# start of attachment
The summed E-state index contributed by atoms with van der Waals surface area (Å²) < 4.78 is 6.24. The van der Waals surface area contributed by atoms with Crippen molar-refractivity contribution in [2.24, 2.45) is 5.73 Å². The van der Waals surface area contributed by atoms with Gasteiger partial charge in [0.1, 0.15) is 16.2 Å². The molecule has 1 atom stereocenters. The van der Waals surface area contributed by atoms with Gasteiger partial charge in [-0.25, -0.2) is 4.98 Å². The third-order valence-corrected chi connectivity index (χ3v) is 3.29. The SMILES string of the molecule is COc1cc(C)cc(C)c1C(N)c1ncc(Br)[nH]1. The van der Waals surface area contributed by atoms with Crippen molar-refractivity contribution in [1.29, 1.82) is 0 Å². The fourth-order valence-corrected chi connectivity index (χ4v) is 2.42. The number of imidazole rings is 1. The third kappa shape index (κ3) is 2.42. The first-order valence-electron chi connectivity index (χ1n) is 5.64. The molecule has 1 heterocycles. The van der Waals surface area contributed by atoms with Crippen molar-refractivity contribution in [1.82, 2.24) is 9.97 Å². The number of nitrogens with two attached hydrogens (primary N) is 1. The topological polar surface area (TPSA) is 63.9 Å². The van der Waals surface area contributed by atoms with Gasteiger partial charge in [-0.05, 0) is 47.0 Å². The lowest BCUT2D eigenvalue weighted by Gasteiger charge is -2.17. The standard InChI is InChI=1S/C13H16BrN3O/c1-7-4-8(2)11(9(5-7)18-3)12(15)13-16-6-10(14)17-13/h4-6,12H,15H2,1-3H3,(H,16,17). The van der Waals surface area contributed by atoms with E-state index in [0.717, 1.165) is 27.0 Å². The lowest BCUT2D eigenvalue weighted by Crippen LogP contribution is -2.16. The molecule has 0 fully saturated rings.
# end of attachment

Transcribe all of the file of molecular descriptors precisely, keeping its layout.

The summed E-state index contributed by atoms with van der Waals surface area (Å²) < 4.78 is 6.24. The van der Waals surface area contributed by atoms with Crippen molar-refractivity contribution in [2.24, 2.45) is 5.73 Å². The van der Waals surface area contributed by atoms with Gasteiger partial charge in [0.1, 0.15) is 16.2 Å². The molecule has 1 atom stereocenters. The van der Waals surface area contributed by atoms with Gasteiger partial charge in [-0.25, -0.2) is 4.98 Å². The third-order valence-corrected chi connectivity index (χ3v) is 3.29. The SMILES string of the molecule is COc1cc(C)cc(C)c1C(N)c1ncc(Br)[nH]1. The van der Waals surface area contributed by atoms with Crippen molar-refractivity contribution in [1.29, 1.82) is 0 Å². The fourth-order valence-corrected chi connectivity index (χ4v) is 2.42. The number of imidazole rings is 1. The third kappa shape index (κ3) is 2.42. The first-order valence-electron chi connectivity index (χ1n) is 5.64. The molecule has 1 heterocycles. The van der Waals surface area contributed by atoms with Crippen molar-refractivity contribution in [1.82, 2.24) is 9.97 Å². The number of nitrogens with two attached hydrogens (primary N) is 1. The topological polar surface area (TPSA) is 63.9 Å². The van der Waals surface area contributed by atoms with Gasteiger partial charge in [-0.05, 0) is 47.0 Å². The lowest BCUT2D eigenvalue weighted by Gasteiger charge is -2.17. The standard InChI is InChI=1S/C13H16BrN3O/c1-7-4-8(2)11(9(5-7)18-3)12(15)13-16-6-10(14)17-13/h4-6,12H,15H2,1-3H3,(H,16,17). The van der Waals surface area contributed by atoms with E-state index in [0.717, 1.165) is 27.0 Å². The lowest BCUT2D eigenvalue weighted by Crippen LogP contribution is -2.16. The molecule has 0 fully saturated rings.